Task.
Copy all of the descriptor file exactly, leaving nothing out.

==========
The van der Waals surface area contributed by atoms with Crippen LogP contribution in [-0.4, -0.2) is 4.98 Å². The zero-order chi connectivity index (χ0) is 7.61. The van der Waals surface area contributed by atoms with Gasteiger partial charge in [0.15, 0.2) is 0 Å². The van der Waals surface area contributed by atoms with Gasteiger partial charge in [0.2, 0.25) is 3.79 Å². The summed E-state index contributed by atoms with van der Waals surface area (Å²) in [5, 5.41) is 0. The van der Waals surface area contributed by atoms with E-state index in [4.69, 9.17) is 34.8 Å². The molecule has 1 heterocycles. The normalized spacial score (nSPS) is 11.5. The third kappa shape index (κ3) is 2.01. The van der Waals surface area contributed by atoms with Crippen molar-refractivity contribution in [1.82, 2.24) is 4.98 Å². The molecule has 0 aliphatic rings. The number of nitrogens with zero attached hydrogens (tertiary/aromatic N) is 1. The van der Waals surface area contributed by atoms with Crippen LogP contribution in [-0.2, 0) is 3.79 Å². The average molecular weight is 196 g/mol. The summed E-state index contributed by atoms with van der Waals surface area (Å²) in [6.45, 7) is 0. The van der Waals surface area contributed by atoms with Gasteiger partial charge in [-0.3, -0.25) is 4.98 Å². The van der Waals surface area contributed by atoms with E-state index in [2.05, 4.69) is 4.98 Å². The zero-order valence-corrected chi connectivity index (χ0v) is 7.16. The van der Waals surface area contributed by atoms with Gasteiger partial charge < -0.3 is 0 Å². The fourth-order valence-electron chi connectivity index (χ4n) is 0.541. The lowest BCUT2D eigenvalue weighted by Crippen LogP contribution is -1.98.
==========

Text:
The van der Waals surface area contributed by atoms with Crippen LogP contribution in [-0.4, -0.2) is 4.98 Å². The zero-order chi connectivity index (χ0) is 7.61. The van der Waals surface area contributed by atoms with Gasteiger partial charge in [0.15, 0.2) is 0 Å². The van der Waals surface area contributed by atoms with Gasteiger partial charge in [0.2, 0.25) is 3.79 Å². The summed E-state index contributed by atoms with van der Waals surface area (Å²) in [5, 5.41) is 0. The van der Waals surface area contributed by atoms with E-state index in [4.69, 9.17) is 34.8 Å². The molecule has 1 heterocycles. The normalized spacial score (nSPS) is 11.5. The third kappa shape index (κ3) is 2.01. The van der Waals surface area contributed by atoms with Crippen molar-refractivity contribution in [1.82, 2.24) is 4.98 Å². The molecule has 0 aliphatic rings. The number of nitrogens with zero attached hydrogens (tertiary/aromatic N) is 1. The van der Waals surface area contributed by atoms with Crippen LogP contribution in [-0.2, 0) is 3.79 Å². The average molecular weight is 196 g/mol. The summed E-state index contributed by atoms with van der Waals surface area (Å²) in [6.45, 7) is 0. The van der Waals surface area contributed by atoms with Gasteiger partial charge in [-0.3, -0.25) is 4.98 Å². The van der Waals surface area contributed by atoms with E-state index in [2.05, 4.69) is 4.98 Å². The zero-order valence-corrected chi connectivity index (χ0v) is 7.16. The van der Waals surface area contributed by atoms with Gasteiger partial charge < -0.3 is 0 Å². The fourth-order valence-electron chi connectivity index (χ4n) is 0.541. The lowest BCUT2D eigenvalue weighted by Crippen LogP contribution is -1.98.